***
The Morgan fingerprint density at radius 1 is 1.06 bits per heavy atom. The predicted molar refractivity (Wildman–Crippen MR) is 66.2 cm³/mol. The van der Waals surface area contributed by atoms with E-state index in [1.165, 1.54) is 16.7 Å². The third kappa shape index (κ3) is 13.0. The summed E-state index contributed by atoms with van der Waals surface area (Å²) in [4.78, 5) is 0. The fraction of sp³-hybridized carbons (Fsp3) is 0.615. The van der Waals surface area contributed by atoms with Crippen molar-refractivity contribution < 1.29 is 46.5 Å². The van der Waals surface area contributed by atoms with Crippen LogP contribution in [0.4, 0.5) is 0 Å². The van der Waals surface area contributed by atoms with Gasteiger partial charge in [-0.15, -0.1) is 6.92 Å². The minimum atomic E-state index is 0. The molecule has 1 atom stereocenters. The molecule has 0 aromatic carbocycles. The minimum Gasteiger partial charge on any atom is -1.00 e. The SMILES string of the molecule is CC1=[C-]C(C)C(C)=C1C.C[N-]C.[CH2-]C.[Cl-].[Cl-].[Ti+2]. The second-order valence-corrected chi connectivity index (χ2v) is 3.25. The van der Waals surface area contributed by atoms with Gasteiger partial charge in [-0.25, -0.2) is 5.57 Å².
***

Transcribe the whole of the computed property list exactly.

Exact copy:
The Morgan fingerprint density at radius 1 is 1.06 bits per heavy atom. The predicted molar refractivity (Wildman–Crippen MR) is 66.2 cm³/mol. The van der Waals surface area contributed by atoms with E-state index in [1.165, 1.54) is 16.7 Å². The third kappa shape index (κ3) is 13.0. The summed E-state index contributed by atoms with van der Waals surface area (Å²) in [4.78, 5) is 0. The fraction of sp³-hybridized carbons (Fsp3) is 0.615. The van der Waals surface area contributed by atoms with Crippen molar-refractivity contribution < 1.29 is 46.5 Å². The van der Waals surface area contributed by atoms with Crippen LogP contribution in [0.4, 0.5) is 0 Å². The van der Waals surface area contributed by atoms with Gasteiger partial charge in [-0.15, -0.1) is 6.92 Å². The minimum atomic E-state index is 0. The molecule has 1 atom stereocenters. The molecule has 0 aromatic carbocycles. The minimum Gasteiger partial charge on any atom is -1.00 e. The SMILES string of the molecule is CC1=[C-]C(C)C(C)=C1C.C[N-]C.[CH2-]C.[Cl-].[Cl-].[Ti+2]. The second-order valence-corrected chi connectivity index (χ2v) is 3.25. The van der Waals surface area contributed by atoms with Gasteiger partial charge in [-0.25, -0.2) is 5.57 Å².